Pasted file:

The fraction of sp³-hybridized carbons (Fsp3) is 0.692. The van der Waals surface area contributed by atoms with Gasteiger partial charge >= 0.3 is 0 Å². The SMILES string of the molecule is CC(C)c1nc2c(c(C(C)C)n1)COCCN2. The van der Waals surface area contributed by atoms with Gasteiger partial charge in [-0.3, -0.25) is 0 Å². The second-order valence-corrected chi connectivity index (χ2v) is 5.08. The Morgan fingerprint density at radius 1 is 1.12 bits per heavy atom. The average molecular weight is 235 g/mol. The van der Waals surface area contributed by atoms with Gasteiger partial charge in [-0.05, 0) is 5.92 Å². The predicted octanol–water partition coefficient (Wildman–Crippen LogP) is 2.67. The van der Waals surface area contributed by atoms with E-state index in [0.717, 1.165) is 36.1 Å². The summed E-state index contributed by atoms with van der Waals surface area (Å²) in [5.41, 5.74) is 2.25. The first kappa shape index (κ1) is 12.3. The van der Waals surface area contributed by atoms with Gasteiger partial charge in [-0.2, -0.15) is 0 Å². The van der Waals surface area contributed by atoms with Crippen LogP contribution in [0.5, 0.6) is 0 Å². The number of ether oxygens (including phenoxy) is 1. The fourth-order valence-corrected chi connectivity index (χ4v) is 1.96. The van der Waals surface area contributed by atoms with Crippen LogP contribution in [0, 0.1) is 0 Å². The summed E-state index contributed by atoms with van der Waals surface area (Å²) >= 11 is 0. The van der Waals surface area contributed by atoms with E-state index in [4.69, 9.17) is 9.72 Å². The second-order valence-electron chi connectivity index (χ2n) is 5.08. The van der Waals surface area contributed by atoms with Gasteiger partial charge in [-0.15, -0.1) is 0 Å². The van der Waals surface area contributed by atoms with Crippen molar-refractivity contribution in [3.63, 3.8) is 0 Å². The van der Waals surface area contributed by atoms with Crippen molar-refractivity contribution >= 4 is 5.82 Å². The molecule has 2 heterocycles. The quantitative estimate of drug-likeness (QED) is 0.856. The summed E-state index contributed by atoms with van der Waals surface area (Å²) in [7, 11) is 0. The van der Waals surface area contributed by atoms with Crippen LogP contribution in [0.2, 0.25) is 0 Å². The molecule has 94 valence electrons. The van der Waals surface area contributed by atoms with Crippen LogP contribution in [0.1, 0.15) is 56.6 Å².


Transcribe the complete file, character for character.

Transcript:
The fraction of sp³-hybridized carbons (Fsp3) is 0.692. The van der Waals surface area contributed by atoms with Gasteiger partial charge >= 0.3 is 0 Å². The SMILES string of the molecule is CC(C)c1nc2c(c(C(C)C)n1)COCCN2. The van der Waals surface area contributed by atoms with Gasteiger partial charge in [-0.3, -0.25) is 0 Å². The second-order valence-corrected chi connectivity index (χ2v) is 5.08. The Morgan fingerprint density at radius 1 is 1.12 bits per heavy atom. The average molecular weight is 235 g/mol. The van der Waals surface area contributed by atoms with Gasteiger partial charge in [-0.05, 0) is 5.92 Å². The predicted octanol–water partition coefficient (Wildman–Crippen LogP) is 2.67. The van der Waals surface area contributed by atoms with E-state index in [0.717, 1.165) is 36.1 Å². The summed E-state index contributed by atoms with van der Waals surface area (Å²) in [5.41, 5.74) is 2.25. The first kappa shape index (κ1) is 12.3. The van der Waals surface area contributed by atoms with Gasteiger partial charge in [-0.2, -0.15) is 0 Å². The van der Waals surface area contributed by atoms with Crippen LogP contribution in [0.5, 0.6) is 0 Å². The number of ether oxygens (including phenoxy) is 1. The fourth-order valence-corrected chi connectivity index (χ4v) is 1.96. The van der Waals surface area contributed by atoms with Crippen LogP contribution in [0, 0.1) is 0 Å². The summed E-state index contributed by atoms with van der Waals surface area (Å²) >= 11 is 0. The van der Waals surface area contributed by atoms with E-state index in [4.69, 9.17) is 9.72 Å². The second-order valence-electron chi connectivity index (χ2n) is 5.08. The van der Waals surface area contributed by atoms with Gasteiger partial charge in [-0.15, -0.1) is 0 Å². The van der Waals surface area contributed by atoms with Crippen molar-refractivity contribution in [3.63, 3.8) is 0 Å². The van der Waals surface area contributed by atoms with Crippen molar-refractivity contribution >= 4 is 5.82 Å². The molecule has 2 heterocycles. The quantitative estimate of drug-likeness (QED) is 0.856. The summed E-state index contributed by atoms with van der Waals surface area (Å²) in [7, 11) is 0. The van der Waals surface area contributed by atoms with Crippen LogP contribution in [0.2, 0.25) is 0 Å². The molecule has 94 valence electrons. The van der Waals surface area contributed by atoms with Crippen LogP contribution in [0.1, 0.15) is 56.6 Å².